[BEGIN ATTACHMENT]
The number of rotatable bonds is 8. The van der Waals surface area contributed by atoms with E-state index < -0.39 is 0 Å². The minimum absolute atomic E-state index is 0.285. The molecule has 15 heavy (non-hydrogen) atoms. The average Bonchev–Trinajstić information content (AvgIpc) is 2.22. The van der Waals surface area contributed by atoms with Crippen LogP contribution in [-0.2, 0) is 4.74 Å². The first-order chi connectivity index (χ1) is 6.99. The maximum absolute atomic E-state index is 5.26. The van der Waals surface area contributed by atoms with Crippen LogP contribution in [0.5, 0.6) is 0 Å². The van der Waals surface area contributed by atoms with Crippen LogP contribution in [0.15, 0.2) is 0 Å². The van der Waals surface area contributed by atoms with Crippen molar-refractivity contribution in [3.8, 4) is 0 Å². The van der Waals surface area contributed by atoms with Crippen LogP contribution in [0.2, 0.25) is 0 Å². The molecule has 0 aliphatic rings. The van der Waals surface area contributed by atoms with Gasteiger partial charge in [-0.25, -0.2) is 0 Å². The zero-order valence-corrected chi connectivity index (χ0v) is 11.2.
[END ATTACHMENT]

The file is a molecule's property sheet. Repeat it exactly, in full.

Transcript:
The number of rotatable bonds is 8. The van der Waals surface area contributed by atoms with E-state index < -0.39 is 0 Å². The minimum absolute atomic E-state index is 0.285. The molecule has 15 heavy (non-hydrogen) atoms. The average Bonchev–Trinajstić information content (AvgIpc) is 2.22. The van der Waals surface area contributed by atoms with Crippen LogP contribution in [-0.2, 0) is 4.74 Å². The first-order chi connectivity index (χ1) is 6.99. The maximum absolute atomic E-state index is 5.26. The van der Waals surface area contributed by atoms with Crippen LogP contribution in [0.5, 0.6) is 0 Å². The van der Waals surface area contributed by atoms with Crippen LogP contribution in [0.15, 0.2) is 0 Å². The van der Waals surface area contributed by atoms with Crippen molar-refractivity contribution in [3.8, 4) is 0 Å². The van der Waals surface area contributed by atoms with Crippen LogP contribution in [0.2, 0.25) is 0 Å². The molecule has 0 aliphatic rings. The van der Waals surface area contributed by atoms with Gasteiger partial charge in [-0.25, -0.2) is 0 Å². The zero-order valence-corrected chi connectivity index (χ0v) is 11.2.